By Richie Unterberger

When Dr. John's Gris-Gris hit the rock underground in 1968, it wasn't certain whether its master of ceremonies had landed from outer space, or just been dredged out of hibernation from the Louisiana swamps.  The blend of druggy deep blues, incantational background vocals, exotic mandolin and banjo trills, ritualistic percussion, interjections of free jazz, and Dr. John's own seductive-yet-menacing growl was like a psychedelic voodoo ceremony invading your living room.  You could be forgiven for suspecting it of having been surreptitiously recorded in some afterhours den of black magic, the perpetuators of this misdeed risking life-threatening curses for having exposed these secret soundtracks to the public at large.

     In fact Gris-Gris was recorded surreptitiously, but not in some New Orleans house of sin.  It was laid down in the famed Gold Star Studios in Los Angeles, where Phil Spector had cut many of his classics.  It might have never come to pass at all had Dr. John and his co-conspirators not managed to wrangle some free studio time that had been originally earmarked for Sonny & Cher sessions.  The resulting album nonetheless sounded as authentically New Orleans as a midnight Mardi Gras stroll though the French Quarter.  Given the circumstances, that achievement was just as magical as anything the most powerful voodoo ritual could have wrought.

    Gris-Gris was the first record credited to Dr. John, and to most listeners he seemed to have dropped out of nowhere with his mystical R&B psychedelia and Mardi Gras Indian costumes.  The album, however, was actually the culmination of about 15 years of professional experience, during which Dr. John -- born Mac Rebennack in New Orleans -- had absorbed the wealth of musical influences for which the Crescent City is famed.  Gris-Gris's roots reach back well beyond the dawn of the twentieth century, even as the album took in cutting-edge influences such as 1960s progressive jazz, and pushed into territory that no popular musician had ever explored in quite the same fashion.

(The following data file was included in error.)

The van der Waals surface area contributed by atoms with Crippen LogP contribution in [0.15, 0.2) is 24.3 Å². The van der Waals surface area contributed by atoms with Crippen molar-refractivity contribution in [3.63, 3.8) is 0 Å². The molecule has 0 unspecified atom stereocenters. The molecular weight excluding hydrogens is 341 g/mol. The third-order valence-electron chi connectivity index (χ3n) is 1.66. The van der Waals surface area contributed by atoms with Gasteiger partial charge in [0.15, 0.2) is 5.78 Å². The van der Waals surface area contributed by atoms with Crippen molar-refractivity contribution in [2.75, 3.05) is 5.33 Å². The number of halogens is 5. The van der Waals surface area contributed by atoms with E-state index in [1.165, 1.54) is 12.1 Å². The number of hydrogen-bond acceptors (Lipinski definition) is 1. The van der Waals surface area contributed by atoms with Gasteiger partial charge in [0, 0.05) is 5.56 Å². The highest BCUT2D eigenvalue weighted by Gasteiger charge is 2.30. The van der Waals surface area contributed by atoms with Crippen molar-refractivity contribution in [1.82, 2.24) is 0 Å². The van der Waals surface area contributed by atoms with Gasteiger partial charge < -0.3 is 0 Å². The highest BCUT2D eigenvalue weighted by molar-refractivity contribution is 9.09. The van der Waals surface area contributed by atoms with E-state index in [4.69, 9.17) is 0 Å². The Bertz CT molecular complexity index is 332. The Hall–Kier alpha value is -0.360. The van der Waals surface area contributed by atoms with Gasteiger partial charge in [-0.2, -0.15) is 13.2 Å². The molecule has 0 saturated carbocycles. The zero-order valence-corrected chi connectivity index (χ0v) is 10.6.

"Gris-Gris" itself is a New Orleans term for voodoo, and the name Dr. John taken from a New Orleans root doctor of the 1840s and 1850s.  Also known as John Montaigne and Bayou John, he was busted in the 1840s for practicing voodoo with Pauline Rebennack, who may or may not have been a distant relative of our man Mac.  One of Mac's grandfathers sang in a minstrel show, and the latter-day Dr. John adapted one of grandpa's favorite tunes, "Jump Sturdy," into the track on Gris-Gris of the same name.  His onstage costumes and feathered headdresses, the source of shock and delight to audiences since the late 1960s, are similarly adapted from those worn by Mardi Gras Indians in New Orleans, famed for the infectious tribal percussive rhythms and chants they perform in local parades.

    By the mid-1950s Mac Rebennack, still in his mid-teens, was busy gigging around the New Orleans area, absorbing more contemporary influences from jazz, rhythm and blues, gospel, and rock and roll.  In the late 1950s and early 1960s the multi-instrumentalist participated in a myriad of New Orleans R&B and rock records as a session musician, songwriter, and producer.  After battles with drug problems and the law, he moved to Los Angeles in 1965, joining an expatriate community of top New Orleans session dudes on the Hollywood studio circuit.  Rebennack scrounged for survival by playing on L.A. pop and rock sessions, getting much of his work with the help of arranger (and fellow New Orleanian) Harold Battiste.  Numerous recordings on which Rebennack played, sometimes as the featured artist, from the decade predating Gris-Gris have surfaced on compilations such as Medical School and Cut Me While I'm Hot .  Though of historical interest, and sometimes of considerable musical worth, these enjoyable but journeyman R&B/rock sides gave little indication of the idiosyncratic genius unveiled on Gris-Gris.